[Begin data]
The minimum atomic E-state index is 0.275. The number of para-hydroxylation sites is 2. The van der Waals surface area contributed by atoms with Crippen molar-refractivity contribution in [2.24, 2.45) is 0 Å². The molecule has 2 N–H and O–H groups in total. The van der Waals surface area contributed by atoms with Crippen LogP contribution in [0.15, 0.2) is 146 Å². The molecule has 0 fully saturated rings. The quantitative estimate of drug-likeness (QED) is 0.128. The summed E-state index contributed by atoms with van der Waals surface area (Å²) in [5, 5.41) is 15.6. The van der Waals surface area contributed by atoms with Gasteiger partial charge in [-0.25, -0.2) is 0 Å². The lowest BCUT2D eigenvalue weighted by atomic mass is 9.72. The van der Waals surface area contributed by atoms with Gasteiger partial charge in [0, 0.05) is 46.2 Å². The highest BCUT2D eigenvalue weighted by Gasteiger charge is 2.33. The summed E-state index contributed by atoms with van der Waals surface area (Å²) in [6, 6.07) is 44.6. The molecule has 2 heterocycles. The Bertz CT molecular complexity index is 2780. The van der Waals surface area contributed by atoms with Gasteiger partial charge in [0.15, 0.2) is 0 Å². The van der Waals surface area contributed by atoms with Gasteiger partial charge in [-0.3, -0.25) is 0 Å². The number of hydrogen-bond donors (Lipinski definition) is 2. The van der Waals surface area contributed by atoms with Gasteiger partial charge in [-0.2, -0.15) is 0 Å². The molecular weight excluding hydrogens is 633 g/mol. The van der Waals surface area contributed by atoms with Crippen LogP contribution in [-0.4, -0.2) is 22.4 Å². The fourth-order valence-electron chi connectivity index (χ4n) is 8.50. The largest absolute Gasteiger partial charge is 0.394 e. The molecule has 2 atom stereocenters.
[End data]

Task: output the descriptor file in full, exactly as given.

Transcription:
The minimum atomic E-state index is 0.275. The number of para-hydroxylation sites is 2. The van der Waals surface area contributed by atoms with Crippen molar-refractivity contribution in [2.24, 2.45) is 0 Å². The molecule has 2 N–H and O–H groups in total. The van der Waals surface area contributed by atoms with Crippen LogP contribution in [0.15, 0.2) is 146 Å². The molecule has 0 fully saturated rings. The quantitative estimate of drug-likeness (QED) is 0.128. The summed E-state index contributed by atoms with van der Waals surface area (Å²) in [5, 5.41) is 15.6. The van der Waals surface area contributed by atoms with Gasteiger partial charge in [-0.25, -0.2) is 0 Å². The lowest BCUT2D eigenvalue weighted by atomic mass is 9.72. The van der Waals surface area contributed by atoms with Gasteiger partial charge in [0, 0.05) is 46.2 Å². The highest BCUT2D eigenvalue weighted by Gasteiger charge is 2.33. The summed E-state index contributed by atoms with van der Waals surface area (Å²) in [6, 6.07) is 44.6. The molecule has 2 heterocycles. The Bertz CT molecular complexity index is 2780. The van der Waals surface area contributed by atoms with Gasteiger partial charge in [0.15, 0.2) is 0 Å². The van der Waals surface area contributed by atoms with Gasteiger partial charge in [-0.3, -0.25) is 0 Å². The number of hydrogen-bond donors (Lipinski definition) is 2. The van der Waals surface area contributed by atoms with Gasteiger partial charge in [-0.2, -0.15) is 0 Å². The molecular weight excluding hydrogens is 633 g/mol. The van der Waals surface area contributed by atoms with Crippen LogP contribution in [-0.4, -0.2) is 22.4 Å². The fourth-order valence-electron chi connectivity index (χ4n) is 8.50. The largest absolute Gasteiger partial charge is 0.394 e. The molecule has 2 atom stereocenters.